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J Biol Chem. 2008 Jul 25;283(30):20621-7. doi: 10.1074/jbc.M706494200. Epub 2008 Mar 25.

Quantifying reductive carboxylation flux of glutamine to lipid in a brown adipocyte cell line.

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  • 1Department of Chemistry and Department of Chemical Engineering, Bioinformatics and Metabolic Engineering Laboratory, Massachusetts Institute of Technology, Cambridge, MA 02139, USA.

Abstract

We previously reported that glutamine was a major source of carbon for de novo fatty acid synthesis in a brown adipocyte cell line. The pathway for fatty acid synthesis from glutamine may follow either of two distinct pathways after it enters the citric acid cycle. The glutaminolysis pathway follows the citric acid cycle, whereas the reductive carboxylation pathway travels in reverse of the citric acid cycle from alpha-ketoglutarate to citrate. To quantify fluxes in these pathways we incubated brown adipocyte cells in [U-(13)C]glutamine or [5-(13)C]glutamine and analyzed the mass isotopomer distribution of key metabolites using models that fit the isotopomer distribution to fluxes. We also investigated inhibitors of NADP-dependent isocitrate dehydrogenase and mitochondrial citrate export. The results indicated that one third of glutamine entering the citric acid cycle travels to citrate via reductive carboxylation while the remainder is oxidized through succinate. The reductive carboxylation flux accounted for 90% of all flux of glutamine to lipid. The inhibitor studies were compatible with reductive carboxylation flux through mitochondrial isocitrate dehydrogenase. Total cell citrate and alpha-ketoglutarate were near isotopic equilibrium as expected if rapid cycling exists between these compounds involving the mitochondrial membrane NAD/NADP transhydrogenase. Taken together, these studies demonstrate a new role for glutamine as a lipogenic precursor and propose an alternative to the glutaminolysis pathway where flux of glutamine to lipogenic acetyl-CoA occurs via reductive carboxylation. These findings were enabled by a new modeling tool and software implementation (Metran) for global flux estimation.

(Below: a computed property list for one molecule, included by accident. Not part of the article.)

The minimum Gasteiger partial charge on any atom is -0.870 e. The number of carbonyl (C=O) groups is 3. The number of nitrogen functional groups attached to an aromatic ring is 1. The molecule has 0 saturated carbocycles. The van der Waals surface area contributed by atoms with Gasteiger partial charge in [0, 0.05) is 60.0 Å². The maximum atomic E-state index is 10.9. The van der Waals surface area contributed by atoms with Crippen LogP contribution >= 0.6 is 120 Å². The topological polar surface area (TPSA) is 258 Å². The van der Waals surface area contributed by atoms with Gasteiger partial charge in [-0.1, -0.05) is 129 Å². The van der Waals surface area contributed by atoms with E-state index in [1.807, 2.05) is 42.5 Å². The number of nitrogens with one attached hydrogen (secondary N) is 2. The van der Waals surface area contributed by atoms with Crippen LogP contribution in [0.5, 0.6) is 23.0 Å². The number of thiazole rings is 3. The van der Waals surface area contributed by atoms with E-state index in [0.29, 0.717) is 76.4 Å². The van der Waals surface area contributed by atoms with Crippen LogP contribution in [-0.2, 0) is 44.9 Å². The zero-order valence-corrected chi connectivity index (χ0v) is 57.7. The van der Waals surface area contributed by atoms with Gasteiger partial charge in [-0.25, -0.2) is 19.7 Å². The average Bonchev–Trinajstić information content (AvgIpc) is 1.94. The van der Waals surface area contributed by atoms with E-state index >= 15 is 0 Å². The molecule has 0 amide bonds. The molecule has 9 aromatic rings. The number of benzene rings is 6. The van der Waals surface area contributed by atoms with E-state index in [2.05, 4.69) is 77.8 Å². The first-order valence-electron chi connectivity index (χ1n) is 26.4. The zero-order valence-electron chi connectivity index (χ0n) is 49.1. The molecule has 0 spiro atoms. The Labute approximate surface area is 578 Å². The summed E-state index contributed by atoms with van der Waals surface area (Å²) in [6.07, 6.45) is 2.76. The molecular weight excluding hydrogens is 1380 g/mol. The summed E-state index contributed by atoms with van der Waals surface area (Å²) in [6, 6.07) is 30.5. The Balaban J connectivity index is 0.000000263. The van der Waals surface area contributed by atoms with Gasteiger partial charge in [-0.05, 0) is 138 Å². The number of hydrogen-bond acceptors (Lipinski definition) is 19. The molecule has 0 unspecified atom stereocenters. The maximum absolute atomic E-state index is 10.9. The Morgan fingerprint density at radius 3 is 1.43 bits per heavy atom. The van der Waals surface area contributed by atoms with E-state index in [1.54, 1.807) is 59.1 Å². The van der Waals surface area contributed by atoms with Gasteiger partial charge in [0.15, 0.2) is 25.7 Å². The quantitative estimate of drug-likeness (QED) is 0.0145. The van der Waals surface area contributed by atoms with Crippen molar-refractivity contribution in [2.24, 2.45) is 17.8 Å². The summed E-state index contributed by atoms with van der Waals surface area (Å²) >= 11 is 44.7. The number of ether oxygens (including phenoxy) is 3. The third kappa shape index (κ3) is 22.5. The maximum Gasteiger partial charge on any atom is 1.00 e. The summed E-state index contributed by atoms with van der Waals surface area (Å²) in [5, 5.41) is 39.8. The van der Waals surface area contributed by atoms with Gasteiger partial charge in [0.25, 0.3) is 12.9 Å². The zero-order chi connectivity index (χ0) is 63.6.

PMID:
18364355
[PubMed - indexed for MEDLINE]
PMCID:
PMC2475696
Free PMC Article
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